Thanks, but what does LSB stand for?



4. Any other helpful bits of advice.

You'll want to learn how to package your game distribution up as a .deb package. This is by far the friendliest way for your users to install your game on Debian/Ubuntu/Mint.


Ah, so it's a .deb that is the package type.  I've gotten used to having the all in one functionality of Apple's .app package.


While I'm at it, Ubuntu has an app store, and I hear that it's not working (or harder than it should be to install) on Linux Mint 17.  One of my goals is to get this on that distribution channel.  Do Mint users commonly have this installed?



#5204851 Porting my game to Linux

Posted by on 16 January 2015 - 08:06 PM

Recently, I've setup a VM of Linux Mint for the purpouse of porting my game(s) to Linux.  My game is already cross platform between Windows Desktop, MacOSX, iOS and Android/Amazon Kindle.  Now, I am quite familiar with Linux, but I've never dev'ed anything for it either.  So I was hoping to get a bit of advice from those who have done this before.


1. Will g++ suffice as my compiler?  My game uses C and C++.  I'm also a bit of a noob to makefiles...

2. Since Linux Mint is based off of Ubuntu (and in turn, based off of Debian), what Linux distributions will my game run on then?

3. My game uses GLUT (and I plan on switching to freeglut), do I have to install anything extra or does Mint come with this?

4. Any other helpful bits of advice.






EDIT: Figured out how to install freeglut, and got it working with g++ already.  That's a load off so far.

#5204167 I am beginning to hate the IT and gaming industry.

Posted by on 14 January 2015 - 03:23 AM

Fair enough Mr. Sloper.  I guess I can't argue with that.


This is a non-gamedev position, and I still have no more interest in working for gamedev companies anymore.


By the way, in your "outside-of-industry experiences", did you work with a team (of indie developers, for instance?). I do think teamwork is effectively what makes a team productive. Someone with mediocre programming skills but excellent teamwork skills will still create better results than an excellent lone genius programmer.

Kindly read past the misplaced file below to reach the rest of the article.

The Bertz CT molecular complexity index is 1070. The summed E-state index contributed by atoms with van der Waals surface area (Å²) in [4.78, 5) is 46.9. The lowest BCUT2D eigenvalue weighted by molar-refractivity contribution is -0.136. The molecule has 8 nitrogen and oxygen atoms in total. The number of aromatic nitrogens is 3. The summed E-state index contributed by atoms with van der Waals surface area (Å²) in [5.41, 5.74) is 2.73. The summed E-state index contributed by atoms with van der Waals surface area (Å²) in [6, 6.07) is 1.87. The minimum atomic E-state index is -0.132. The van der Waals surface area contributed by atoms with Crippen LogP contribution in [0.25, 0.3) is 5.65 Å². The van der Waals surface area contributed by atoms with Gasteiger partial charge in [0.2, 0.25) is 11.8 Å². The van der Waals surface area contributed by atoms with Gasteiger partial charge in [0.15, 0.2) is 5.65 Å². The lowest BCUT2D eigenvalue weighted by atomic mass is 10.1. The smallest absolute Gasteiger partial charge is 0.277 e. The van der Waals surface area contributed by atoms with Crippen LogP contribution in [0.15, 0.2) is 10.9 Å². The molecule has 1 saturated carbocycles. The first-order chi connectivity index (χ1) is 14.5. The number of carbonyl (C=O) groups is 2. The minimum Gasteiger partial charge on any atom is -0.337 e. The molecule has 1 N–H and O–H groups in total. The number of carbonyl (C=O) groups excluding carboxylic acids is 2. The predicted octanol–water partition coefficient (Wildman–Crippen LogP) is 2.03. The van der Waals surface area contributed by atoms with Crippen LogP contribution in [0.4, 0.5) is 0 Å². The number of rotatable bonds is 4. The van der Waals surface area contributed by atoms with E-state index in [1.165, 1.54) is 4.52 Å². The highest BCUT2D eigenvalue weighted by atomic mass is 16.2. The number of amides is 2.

Yeah, but nobody cared about it (Cxbx).  In fact, it just confused employers even more, so I removed it. 

#5204067 I am beginning to hate the IT and gaming industry.

Posted by on 13 January 2015 - 05:06 PM


You seem to make it very personal and also have a hetz against Microsoft. Given your explanations it's easy to call it a sob story but you have to remember that everything is just business, nothing personal.


Maybe you should try and seek out startup companies?

Companies that can't expect to get the veterans right off the bat, companies that doesn't have the infrastructure of a giant, and so forth. This could benefit you a lot to break into the industry. Otherwise you would have to look at options, as mentioned earlier, like making your own company and start that way.

I see little to no difference with startups, as the bars for getting in appear to be just as high.


With this statement you are sort of proving that you have become very biased and jaded.


The world is not so black and white. Try look around on Elance (as mentioned earlier), the Unity Forums, the Unreal Engine Forums, the Gamedev Forums, the IndieDB forums, and the list goes on. You have so many possible job positions and the industry is hurting for programmers (as it always is!). Programmers are usually in high demand, as we tend to find an ocean of differing artists (we had to look for 6 months ourselves to get a programmer).